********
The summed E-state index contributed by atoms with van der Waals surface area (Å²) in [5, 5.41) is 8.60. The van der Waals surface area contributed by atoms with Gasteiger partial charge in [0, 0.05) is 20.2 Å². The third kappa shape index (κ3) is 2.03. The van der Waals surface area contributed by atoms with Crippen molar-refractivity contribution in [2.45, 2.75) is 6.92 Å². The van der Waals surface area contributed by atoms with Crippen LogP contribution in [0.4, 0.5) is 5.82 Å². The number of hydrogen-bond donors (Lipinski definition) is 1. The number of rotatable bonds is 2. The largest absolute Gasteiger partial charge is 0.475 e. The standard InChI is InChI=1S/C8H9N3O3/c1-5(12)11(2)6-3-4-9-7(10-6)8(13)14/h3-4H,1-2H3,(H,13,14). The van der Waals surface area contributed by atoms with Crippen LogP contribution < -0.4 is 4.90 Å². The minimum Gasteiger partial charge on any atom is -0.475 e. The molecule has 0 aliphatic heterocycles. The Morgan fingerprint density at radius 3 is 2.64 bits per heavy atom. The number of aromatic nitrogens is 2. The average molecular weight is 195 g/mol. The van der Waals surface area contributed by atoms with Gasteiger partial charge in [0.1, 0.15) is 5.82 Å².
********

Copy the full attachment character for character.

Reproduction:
The summed E-state index contributed by atoms with van der Waals surface area (Å²) in [5, 5.41) is 8.60. The van der Waals surface area contributed by atoms with Gasteiger partial charge in [0, 0.05) is 20.2 Å². The third kappa shape index (κ3) is 2.03. The van der Waals surface area contributed by atoms with Crippen molar-refractivity contribution in [2.45, 2.75) is 6.92 Å². The van der Waals surface area contributed by atoms with Crippen LogP contribution in [0.4, 0.5) is 5.82 Å². The number of hydrogen-bond donors (Lipinski definition) is 1. The number of rotatable bonds is 2. The largest absolute Gasteiger partial charge is 0.475 e. The standard InChI is InChI=1S/C8H9N3O3/c1-5(12)11(2)6-3-4-9-7(10-6)8(13)14/h3-4H,1-2H3,(H,13,14). The van der Waals surface area contributed by atoms with Crippen LogP contribution < -0.4 is 4.90 Å². The minimum Gasteiger partial charge on any atom is -0.475 e. The molecule has 0 aliphatic heterocycles. The Morgan fingerprint density at radius 3 is 2.64 bits per heavy atom. The number of aromatic nitrogens is 2. The average molecular weight is 195 g/mol. The van der Waals surface area contributed by atoms with Gasteiger partial charge in [0.1, 0.15) is 5.82 Å².